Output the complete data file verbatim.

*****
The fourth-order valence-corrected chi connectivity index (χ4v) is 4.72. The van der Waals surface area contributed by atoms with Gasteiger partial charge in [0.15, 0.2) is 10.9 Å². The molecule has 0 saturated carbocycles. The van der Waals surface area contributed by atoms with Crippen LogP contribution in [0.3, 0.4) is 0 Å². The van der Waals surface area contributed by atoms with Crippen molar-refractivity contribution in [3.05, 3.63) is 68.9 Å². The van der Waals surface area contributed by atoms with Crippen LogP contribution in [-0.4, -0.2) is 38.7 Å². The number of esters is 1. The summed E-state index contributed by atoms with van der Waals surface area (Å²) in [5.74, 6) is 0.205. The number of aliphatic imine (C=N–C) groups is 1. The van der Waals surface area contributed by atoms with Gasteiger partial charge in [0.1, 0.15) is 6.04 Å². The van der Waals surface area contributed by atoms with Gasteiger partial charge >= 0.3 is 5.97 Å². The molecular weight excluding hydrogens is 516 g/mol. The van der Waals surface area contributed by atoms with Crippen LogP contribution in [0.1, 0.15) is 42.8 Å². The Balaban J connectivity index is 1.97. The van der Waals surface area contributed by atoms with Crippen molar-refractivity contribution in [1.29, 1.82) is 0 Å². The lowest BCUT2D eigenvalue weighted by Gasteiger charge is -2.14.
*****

The fourth-order valence-corrected chi connectivity index (χ4v) is 4.72. The van der Waals surface area contributed by atoms with Gasteiger partial charge in [0.15, 0.2) is 10.9 Å². The molecule has 0 saturated carbocycles. The van der Waals surface area contributed by atoms with Crippen LogP contribution in [0.3, 0.4) is 0 Å². The van der Waals surface area contributed by atoms with Crippen molar-refractivity contribution in [3.05, 3.63) is 68.9 Å². The van der Waals surface area contributed by atoms with Crippen LogP contribution in [-0.4, -0.2) is 38.7 Å². The number of esters is 1. The summed E-state index contributed by atoms with van der Waals surface area (Å²) in [5.74, 6) is 0.205. The number of aliphatic imine (C=N–C) groups is 1. The van der Waals surface area contributed by atoms with Gasteiger partial charge in [0.1, 0.15) is 6.04 Å². The van der Waals surface area contributed by atoms with Gasteiger partial charge >= 0.3 is 5.97 Å². The molecular weight excluding hydrogens is 516 g/mol. The van der Waals surface area contributed by atoms with Crippen LogP contribution in [0.1, 0.15) is 42.8 Å². The Balaban J connectivity index is 1.97. The van der Waals surface area contributed by atoms with Crippen molar-refractivity contribution in [1.29, 1.82) is 0 Å². The lowest BCUT2D eigenvalue weighted by Gasteiger charge is -2.14.